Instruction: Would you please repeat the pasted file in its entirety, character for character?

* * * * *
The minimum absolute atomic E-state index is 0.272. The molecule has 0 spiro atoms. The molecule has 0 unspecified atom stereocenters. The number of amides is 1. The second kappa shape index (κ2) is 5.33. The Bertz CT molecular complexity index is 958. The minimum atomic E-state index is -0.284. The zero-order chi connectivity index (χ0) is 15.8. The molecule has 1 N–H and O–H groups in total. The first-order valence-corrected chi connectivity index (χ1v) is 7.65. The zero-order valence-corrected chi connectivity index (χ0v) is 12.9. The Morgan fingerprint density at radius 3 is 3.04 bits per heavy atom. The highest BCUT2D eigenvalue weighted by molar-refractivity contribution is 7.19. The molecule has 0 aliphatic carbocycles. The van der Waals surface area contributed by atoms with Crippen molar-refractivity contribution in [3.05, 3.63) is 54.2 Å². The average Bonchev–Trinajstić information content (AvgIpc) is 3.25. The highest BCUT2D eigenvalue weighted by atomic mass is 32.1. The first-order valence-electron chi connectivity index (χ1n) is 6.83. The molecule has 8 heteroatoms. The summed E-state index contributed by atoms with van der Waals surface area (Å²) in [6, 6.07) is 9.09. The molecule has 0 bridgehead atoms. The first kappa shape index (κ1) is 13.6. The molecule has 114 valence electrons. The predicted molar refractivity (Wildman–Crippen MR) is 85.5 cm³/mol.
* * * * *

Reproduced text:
The minimum absolute atomic E-state index is 0.272. The molecule has 0 spiro atoms. The molecule has 0 unspecified atom stereocenters. The number of amides is 1. The second kappa shape index (κ2) is 5.33. The Bertz CT molecular complexity index is 958. The minimum atomic E-state index is -0.284. The zero-order chi connectivity index (χ0) is 15.8. The molecule has 1 N–H and O–H groups in total. The first-order valence-corrected chi connectivity index (χ1v) is 7.65. The zero-order valence-corrected chi connectivity index (χ0v) is 12.9. The Morgan fingerprint density at radius 3 is 3.04 bits per heavy atom. The highest BCUT2D eigenvalue weighted by molar-refractivity contribution is 7.19. The molecule has 0 aliphatic carbocycles. The van der Waals surface area contributed by atoms with Crippen molar-refractivity contribution in [3.05, 3.63) is 54.2 Å². The average Bonchev–Trinajstić information content (AvgIpc) is 3.25. The highest BCUT2D eigenvalue weighted by atomic mass is 32.1. The first-order valence-electron chi connectivity index (χ1n) is 6.83. The molecule has 8 heteroatoms. The summed E-state index contributed by atoms with van der Waals surface area (Å²) in [6, 6.07) is 9.09. The molecule has 0 bridgehead atoms. The first kappa shape index (κ1) is 13.6. The molecule has 114 valence electrons. The predicted molar refractivity (Wildman–Crippen MR) is 85.5 cm³/mol.